In a major breakthrough, scientists control light propagation in photonic chips

July 10, 2011

Researchers at Columbia Engineering School have built optical nanostructures that enable them to engineer the index of refraction and fully control light dispersion. They have shown that it is possible for light (electromagnetic waves) to propagate from point A to point B without accumulating any phase, spreading through the artificial medium as if the medium is completely missing in space. This is the first time simultaneous phase and zero-index observations have been made on the chip-scale and at the infrared wavelength.

The study, to be published on 's website July 10, was led by Chee Wei Wong, associate professor of mechanical engineering, and Serdar Kocaman, electrical engineering PhD candidate, both at Columbia Engineering, in collaboration with scientists at the University College of London, Brookhaven National Laboratory, and the Institute of Microelectronics of Singapore.

"We're very excited about this. We've engineered and observed a metamaterial with zero ," said Kocaman. "What we've seen is that the light disperses through the material as if the entire space is missing. The oscillatory phase of the electromagnetic wave doesn't even advance such as in a vacuum — this is what we term a zero-phase delay."

This exact control of optical phase is based on a unique combination of negative and positive refractive indices. All natural known materials have a positive refractive index. By sculpturing these artificial subwavelength , the researchers were able to control the light dispersion so that a negative refractive index appeared in the medium. They then cascaded the negative index medium with a positive refractive index medium so that the complete nanostructure behaved as one with an of zero.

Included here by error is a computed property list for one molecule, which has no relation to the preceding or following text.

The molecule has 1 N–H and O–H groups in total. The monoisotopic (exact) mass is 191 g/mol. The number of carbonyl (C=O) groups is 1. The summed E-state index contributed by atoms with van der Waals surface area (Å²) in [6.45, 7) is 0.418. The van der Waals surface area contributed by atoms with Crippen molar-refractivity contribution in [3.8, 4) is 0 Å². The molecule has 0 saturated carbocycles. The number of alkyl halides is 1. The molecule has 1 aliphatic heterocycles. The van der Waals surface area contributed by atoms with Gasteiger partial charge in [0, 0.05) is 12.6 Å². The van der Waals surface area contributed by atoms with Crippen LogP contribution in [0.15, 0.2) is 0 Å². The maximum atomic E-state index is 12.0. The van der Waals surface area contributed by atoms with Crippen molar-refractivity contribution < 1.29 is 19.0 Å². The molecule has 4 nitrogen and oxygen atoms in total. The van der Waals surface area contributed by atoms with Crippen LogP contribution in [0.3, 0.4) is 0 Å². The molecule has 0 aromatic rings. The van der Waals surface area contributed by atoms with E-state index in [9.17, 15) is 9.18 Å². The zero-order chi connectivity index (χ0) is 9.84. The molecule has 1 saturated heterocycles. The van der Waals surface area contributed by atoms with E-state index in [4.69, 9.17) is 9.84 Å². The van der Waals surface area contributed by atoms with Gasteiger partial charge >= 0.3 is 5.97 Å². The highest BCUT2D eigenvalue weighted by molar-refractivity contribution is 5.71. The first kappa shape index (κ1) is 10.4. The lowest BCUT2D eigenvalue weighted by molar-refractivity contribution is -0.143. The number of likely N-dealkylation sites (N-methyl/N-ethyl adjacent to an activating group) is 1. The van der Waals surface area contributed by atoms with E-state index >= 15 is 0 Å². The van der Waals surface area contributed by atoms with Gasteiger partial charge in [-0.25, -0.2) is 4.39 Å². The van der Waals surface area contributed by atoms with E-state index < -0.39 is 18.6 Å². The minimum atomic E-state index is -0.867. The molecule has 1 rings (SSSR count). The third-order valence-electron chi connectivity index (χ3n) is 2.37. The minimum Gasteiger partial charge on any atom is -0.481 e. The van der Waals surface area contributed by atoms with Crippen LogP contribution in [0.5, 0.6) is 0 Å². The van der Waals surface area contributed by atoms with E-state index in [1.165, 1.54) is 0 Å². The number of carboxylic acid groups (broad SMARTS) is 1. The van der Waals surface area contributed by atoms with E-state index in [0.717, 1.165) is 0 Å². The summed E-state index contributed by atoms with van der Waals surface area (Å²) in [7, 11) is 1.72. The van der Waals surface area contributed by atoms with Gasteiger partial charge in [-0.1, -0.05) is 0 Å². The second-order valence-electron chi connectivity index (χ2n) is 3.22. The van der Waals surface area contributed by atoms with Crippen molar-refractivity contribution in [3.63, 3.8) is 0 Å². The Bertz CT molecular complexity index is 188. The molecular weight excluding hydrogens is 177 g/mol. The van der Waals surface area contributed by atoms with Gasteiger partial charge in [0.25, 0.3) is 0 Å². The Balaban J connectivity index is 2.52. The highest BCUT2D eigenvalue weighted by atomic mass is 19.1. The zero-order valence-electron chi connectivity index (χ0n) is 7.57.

"Phase control of photons is really important," said Wong. "This is a big step forward in figuring out how to carry information on photonic chips without losing control of the phase of the light."

"We can now control the flow of light, the fastest thing known to us," he continued. "This can enable self-focusing light beams, highly directive antennas, and even potentially an approach to cloak or hide objects, at least in the small-scale or a narrow band of frequencies currently."

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not rated yet Jul 10, 2011
So a block of material would look as if whatever was behind it was brought closer by the thickness of the material. Lets hope it is broadband across the visible spectrum and has no absorption.
not rated yet Jul 11, 2011
It probably won't be broadband, at least at this stage of the game. Absorption is another issue. We can make amplifiers built into fiber optics, that is used all the time to make up for absorption or dispersion or reflections.
2.5 / 5 (2) Jul 11, 2011
In the future these photonics computers when exposed to light will become chatty.

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